- The Washington Times - Monday, June 10, 2002

ALMATY, Kazakhstan Barely noticed as diplomats tried to broker a meeting between the Indian and Pakistani leaders here last week, a new pan-Asian security grouping got off the ground.
The Conference on Interaction and Confidence-building measures in Asia (CICA) includes among its 15 member nations four nuclear powers Russia, China, India and Pakistan and speaks for nearly half the world's population.
With Israel included and the Palestinian Authority as a 16th member, it also includes the participants in the world's two hottest crises the Middle East and Kashmir disputes.
Egypt whose Sinai Peninsula is in Asia is also a member, as are Afghanistan, Turkey, Iran, Mongolia, Azerbaijan, Tajikistan, Kyrgyzstan and Uzbekistan.
"It's a unique forum, and it's the biggest in Asia," said a deeply satisfied Kairat Abusseitov, the jovial, pipe-puffing Kazakh vice foreign minister who has been working on CICA for a decade.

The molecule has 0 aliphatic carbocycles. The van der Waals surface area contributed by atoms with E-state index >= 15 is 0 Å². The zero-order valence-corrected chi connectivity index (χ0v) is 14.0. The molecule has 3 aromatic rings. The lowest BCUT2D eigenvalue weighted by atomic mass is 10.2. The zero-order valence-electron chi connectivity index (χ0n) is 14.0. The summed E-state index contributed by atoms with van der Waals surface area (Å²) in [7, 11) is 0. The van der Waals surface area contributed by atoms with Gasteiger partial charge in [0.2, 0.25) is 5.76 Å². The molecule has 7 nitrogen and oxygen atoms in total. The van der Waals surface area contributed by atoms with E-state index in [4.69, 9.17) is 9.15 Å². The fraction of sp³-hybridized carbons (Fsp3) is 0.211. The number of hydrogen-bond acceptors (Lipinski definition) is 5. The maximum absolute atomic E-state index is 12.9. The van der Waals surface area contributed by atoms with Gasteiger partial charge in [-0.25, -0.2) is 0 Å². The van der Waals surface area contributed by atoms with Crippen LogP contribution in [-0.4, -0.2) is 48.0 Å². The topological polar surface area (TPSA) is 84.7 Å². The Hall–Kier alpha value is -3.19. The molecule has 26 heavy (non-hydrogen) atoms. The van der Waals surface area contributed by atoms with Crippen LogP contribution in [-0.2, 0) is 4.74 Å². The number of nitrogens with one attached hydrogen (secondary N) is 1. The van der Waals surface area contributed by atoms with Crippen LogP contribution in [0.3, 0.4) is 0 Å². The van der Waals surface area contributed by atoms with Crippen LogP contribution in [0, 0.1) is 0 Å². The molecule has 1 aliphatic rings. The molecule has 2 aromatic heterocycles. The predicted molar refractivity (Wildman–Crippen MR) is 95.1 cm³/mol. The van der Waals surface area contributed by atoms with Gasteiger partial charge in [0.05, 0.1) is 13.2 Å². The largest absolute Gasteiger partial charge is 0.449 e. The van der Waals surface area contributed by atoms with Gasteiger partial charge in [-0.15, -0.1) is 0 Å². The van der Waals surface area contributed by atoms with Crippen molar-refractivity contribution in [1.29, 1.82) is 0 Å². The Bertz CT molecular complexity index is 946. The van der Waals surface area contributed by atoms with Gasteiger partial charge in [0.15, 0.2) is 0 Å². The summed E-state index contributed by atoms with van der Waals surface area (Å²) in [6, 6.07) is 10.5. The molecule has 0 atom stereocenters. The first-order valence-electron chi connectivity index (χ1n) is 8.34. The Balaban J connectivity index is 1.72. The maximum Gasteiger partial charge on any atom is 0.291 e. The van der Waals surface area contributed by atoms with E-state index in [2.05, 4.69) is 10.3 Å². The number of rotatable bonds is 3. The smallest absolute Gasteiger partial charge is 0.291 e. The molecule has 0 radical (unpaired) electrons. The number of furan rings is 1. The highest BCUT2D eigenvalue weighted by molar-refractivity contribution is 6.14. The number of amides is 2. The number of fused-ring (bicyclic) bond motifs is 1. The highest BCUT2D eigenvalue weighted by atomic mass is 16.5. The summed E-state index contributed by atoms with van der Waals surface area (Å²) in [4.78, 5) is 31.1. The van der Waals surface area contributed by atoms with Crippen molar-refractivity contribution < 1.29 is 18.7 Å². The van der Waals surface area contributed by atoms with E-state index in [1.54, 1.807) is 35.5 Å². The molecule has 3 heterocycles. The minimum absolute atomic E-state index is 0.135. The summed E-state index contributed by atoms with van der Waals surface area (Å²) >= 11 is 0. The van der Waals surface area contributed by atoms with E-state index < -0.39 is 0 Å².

The new forum is the brainchild of Kazakh President Nursultan Nazarbayev, who first proposed an Asian counterpart to the Organization for Security and Cooperation in Europe (OSCE) in his maiden address to the U.N. General Assembly in 1992.
"A journey of a thousand miles starts with the first step," he told the United Nations in response to those who argued that Asia was too heterogeneous for the concept to work here.
Western diplomats said the Kazakh Foreign Ministry fought for 10 years to overcome deep-seated skepticism about the idea.
Their success was demonstrated by the appearance at last week's summit of the leaders of China, Russia, India and Pakistan, among others.
"Sometimes things happen in diplomacy because one individual won't give up," said a Western diplomat who declined to be identified. "Hats off to Nazarbayev: He never lost faith in his project and he rode himself a winner."

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